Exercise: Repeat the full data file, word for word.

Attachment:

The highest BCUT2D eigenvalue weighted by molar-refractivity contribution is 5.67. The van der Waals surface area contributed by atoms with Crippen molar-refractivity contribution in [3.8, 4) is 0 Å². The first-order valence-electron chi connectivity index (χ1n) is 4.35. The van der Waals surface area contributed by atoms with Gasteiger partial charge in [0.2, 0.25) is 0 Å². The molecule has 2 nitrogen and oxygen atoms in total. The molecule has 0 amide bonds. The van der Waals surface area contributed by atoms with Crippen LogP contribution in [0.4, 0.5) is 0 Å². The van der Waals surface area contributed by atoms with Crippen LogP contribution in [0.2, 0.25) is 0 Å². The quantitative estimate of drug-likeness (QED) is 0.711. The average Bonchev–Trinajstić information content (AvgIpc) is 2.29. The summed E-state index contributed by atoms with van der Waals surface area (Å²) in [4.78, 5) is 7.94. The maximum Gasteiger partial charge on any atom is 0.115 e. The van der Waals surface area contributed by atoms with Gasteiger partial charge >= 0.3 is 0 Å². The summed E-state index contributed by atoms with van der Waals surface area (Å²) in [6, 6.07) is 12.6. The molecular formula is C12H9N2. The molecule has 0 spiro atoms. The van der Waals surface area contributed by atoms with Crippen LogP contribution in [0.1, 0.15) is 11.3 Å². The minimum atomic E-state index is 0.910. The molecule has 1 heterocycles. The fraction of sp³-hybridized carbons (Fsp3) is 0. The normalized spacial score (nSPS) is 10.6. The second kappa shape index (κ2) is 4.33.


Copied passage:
The highest BCUT2D eigenvalue weighted by molar-refractivity contribution is 5.67. The van der Waals surface area contributed by atoms with Crippen molar-refractivity contribution in [3.8, 4) is 0 Å². The first-order valence-electron chi connectivity index (χ1n) is 4.35. The van der Waals surface area contributed by atoms with Gasteiger partial charge in [0.2, 0.25) is 0 Å². The molecule has 2 nitrogen and oxygen atoms in total. The molecule has 0 amide bonds. The van der Waals surface area contributed by atoms with Crippen LogP contribution in [0.4, 0.5) is 0 Å². The van der Waals surface area contributed by atoms with Crippen LogP contribution in [0.2, 0.25) is 0 Å². The quantitative estimate of drug-likeness (QED) is 0.711. The average Bonchev–Trinajstić information content (AvgIpc) is 2.29. The summed E-state index contributed by atoms with van der Waals surface area (Å²) in [4.78, 5) is 7.94. The maximum Gasteiger partial charge on any atom is 0.115 e. The van der Waals surface area contributed by atoms with Gasteiger partial charge >= 0.3 is 0 Å². The summed E-state index contributed by atoms with van der Waals surface area (Å²) in [6, 6.07) is 12.6. The molecular formula is C12H9N2. The molecule has 0 spiro atoms. The van der Waals surface area contributed by atoms with Crippen LogP contribution in [0.1, 0.15) is 11.3 Å². The minimum atomic E-state index is 0.910. The molecule has 1 heterocycles. The fraction of sp³-hybridized carbons (Fsp3) is 0. The normalized spacial score (nSPS) is 10.6. The second kappa shape index (κ2) is 4.33.